Union, City Agree on Funding for Senior Centers

SSEU Local 371 President Anthony Wells, center, at a City Hall rally last year, negotiated an agreement with the city to maintain 15 NYCHA senior centers. Photo by Clarence Elie-Rivera

SSEU Local 371 President Anthony Wells, center, at a City Hall rally last year, negotiated an agreement with the city to maintain 15 NYCHA senior centers. Photo by Clarence Elie-Rivera

By MIKE LEE

After negotiations with the de Blasio administration, the union won an agreement with the city to maintain 15 New York City Housing Authority senior centers funded by the city.

The City Council included funding for the centers in the city’s new budget, which was approved on June 8. Mayor Bill de Blasio recommended the funding in his executive budget.

Since last year, SSEU Local 371 has led the fight to keep the centers at NYCHA. The city proposed that NYCHA shift the responsibility of maintaining to the Dept. for the Aging, which runs more than 100 senior centers in NYCHA housing complexes.

Last year, DC 37 and SSEU Local 371 leaders blocked a city plan to close or privatize 57 community and senior centers at the authority. Instead, the Housing Authority shifted 41 centers to the Dept. of the Aging and the Dept. of Youth and Community Development.

Because the City Council only preserved funding for the remaining 15 NYCHA senior centers for a year, the union reached out to the mayor during the latest round of budget negotiations to keep them open. The centers, which are staffed by union members, were likely to be closed, which SSEU Local 371 feared could result in layoffs and redeployment of the workers.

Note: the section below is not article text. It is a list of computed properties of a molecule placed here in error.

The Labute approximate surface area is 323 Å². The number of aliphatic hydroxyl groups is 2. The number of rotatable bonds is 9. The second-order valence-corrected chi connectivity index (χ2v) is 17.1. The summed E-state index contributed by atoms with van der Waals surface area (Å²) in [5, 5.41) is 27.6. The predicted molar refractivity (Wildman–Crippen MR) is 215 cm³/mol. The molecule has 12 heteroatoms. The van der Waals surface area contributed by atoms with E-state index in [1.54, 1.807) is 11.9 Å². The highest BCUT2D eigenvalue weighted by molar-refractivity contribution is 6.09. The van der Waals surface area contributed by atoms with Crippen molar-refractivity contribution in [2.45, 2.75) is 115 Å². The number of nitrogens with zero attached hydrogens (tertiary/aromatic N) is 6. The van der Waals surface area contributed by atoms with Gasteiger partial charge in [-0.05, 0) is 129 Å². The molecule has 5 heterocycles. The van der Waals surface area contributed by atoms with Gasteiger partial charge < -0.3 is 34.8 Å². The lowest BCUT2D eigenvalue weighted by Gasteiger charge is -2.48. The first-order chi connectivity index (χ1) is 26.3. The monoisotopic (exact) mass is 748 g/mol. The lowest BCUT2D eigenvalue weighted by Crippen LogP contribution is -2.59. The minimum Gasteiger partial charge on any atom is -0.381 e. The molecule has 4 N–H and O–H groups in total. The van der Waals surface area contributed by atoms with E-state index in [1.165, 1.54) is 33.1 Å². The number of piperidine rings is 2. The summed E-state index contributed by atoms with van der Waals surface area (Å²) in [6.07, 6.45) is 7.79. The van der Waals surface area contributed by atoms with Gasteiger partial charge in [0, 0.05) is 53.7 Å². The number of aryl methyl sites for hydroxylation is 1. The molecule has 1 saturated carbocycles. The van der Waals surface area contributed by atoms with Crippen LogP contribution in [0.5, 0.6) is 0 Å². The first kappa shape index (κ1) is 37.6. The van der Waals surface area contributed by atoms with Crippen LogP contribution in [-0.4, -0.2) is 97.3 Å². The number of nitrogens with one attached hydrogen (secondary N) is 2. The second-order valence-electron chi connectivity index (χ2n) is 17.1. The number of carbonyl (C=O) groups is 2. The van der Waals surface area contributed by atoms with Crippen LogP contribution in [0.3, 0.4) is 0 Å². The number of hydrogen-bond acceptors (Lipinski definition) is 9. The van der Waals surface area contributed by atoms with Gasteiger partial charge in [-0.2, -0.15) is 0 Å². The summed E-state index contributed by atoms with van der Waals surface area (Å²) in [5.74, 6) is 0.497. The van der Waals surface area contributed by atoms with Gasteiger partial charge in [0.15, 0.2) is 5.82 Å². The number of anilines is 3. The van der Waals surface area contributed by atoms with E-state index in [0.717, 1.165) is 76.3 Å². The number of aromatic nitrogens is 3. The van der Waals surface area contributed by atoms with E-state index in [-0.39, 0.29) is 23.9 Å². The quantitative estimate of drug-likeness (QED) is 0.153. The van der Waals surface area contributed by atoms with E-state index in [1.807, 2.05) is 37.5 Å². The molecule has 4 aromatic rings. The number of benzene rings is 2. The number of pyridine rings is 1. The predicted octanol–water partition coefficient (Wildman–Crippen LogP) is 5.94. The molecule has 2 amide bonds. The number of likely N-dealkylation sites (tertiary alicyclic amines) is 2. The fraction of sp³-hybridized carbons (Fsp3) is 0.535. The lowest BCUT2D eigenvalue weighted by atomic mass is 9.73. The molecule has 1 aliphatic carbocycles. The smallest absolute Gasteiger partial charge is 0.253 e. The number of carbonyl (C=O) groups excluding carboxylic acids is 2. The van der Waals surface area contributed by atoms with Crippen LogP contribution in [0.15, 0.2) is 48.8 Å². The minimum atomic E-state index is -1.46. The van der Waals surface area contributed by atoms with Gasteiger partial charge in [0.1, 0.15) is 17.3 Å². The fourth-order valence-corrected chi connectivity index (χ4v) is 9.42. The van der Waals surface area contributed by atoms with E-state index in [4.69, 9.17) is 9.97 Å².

“We fought for this,” said Local 371 President Anthony Wells. “We worked hard with the mayor and are happy we came to this understanding.”

In the original proposal, NYCHA planned to move close to 150 social service workers into titles outside of the housing agency. Under the new agreement, around 20 workers will be redeployed—but they will remain in civil service positions.

The senior centers in New York City public housing play a vital role for seniors living in those complexes, providing recreation, meals and a place for socializing with other residents. The city’s public housing is home to 615,000 residents — nearly as many as the entire population of Boston, Mass.

“We are not just fighting for our jobs,” said Wells. “We believe the public housing system needs social services. It needs places to build a community and we are a part of that— and we will fight for that.”

The new budget contains $4.8 million to rehabilitate centers run by the Dept. for the Aging and increase pay for Case Management Social Workers. The upgrading will be phased in over two years.

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